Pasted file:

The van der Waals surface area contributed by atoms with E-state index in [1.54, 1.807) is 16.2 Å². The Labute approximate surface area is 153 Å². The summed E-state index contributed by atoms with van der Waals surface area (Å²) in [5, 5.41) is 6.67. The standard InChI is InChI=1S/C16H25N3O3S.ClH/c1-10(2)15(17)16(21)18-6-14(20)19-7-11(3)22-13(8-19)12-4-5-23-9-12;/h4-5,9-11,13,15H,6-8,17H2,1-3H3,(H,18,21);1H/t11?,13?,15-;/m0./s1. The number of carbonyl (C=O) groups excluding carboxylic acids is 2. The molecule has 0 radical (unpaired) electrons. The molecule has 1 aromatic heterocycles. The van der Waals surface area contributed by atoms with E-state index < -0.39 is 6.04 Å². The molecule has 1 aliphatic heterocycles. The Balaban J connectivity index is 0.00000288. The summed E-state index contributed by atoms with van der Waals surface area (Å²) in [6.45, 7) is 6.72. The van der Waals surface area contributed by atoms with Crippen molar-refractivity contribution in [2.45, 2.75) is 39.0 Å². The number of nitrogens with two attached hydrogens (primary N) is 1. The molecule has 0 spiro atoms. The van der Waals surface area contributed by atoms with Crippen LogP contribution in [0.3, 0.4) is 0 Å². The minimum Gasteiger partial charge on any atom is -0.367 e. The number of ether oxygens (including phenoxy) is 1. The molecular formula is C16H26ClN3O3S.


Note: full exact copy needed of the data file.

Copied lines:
The van der Waals surface area contributed by atoms with E-state index in [1.54, 1.807) is 16.2 Å². The Labute approximate surface area is 153 Å². The summed E-state index contributed by atoms with van der Waals surface area (Å²) in [5, 5.41) is 6.67. The standard InChI is InChI=1S/C16H25N3O3S.ClH/c1-10(2)15(17)16(21)18-6-14(20)19-7-11(3)22-13(8-19)12-4-5-23-9-12;/h4-5,9-11,13,15H,6-8,17H2,1-3H3,(H,18,21);1H/t11?,13?,15-;/m0./s1. The number of carbonyl (C=O) groups excluding carboxylic acids is 2. The molecule has 0 radical (unpaired) electrons. The molecule has 1 aromatic heterocycles. The van der Waals surface area contributed by atoms with E-state index < -0.39 is 6.04 Å². The molecule has 1 aliphatic heterocycles. The Balaban J connectivity index is 0.00000288. The summed E-state index contributed by atoms with van der Waals surface area (Å²) in [6.45, 7) is 6.72. The van der Waals surface area contributed by atoms with Crippen molar-refractivity contribution in [2.45, 2.75) is 39.0 Å². The number of nitrogens with two attached hydrogens (primary N) is 1. The molecule has 0 spiro atoms. The van der Waals surface area contributed by atoms with Crippen LogP contribution in [0.3, 0.4) is 0 Å². The minimum Gasteiger partial charge on any atom is -0.367 e. The number of ether oxygens (including phenoxy) is 1. The molecular formula is C16H26ClN3O3S.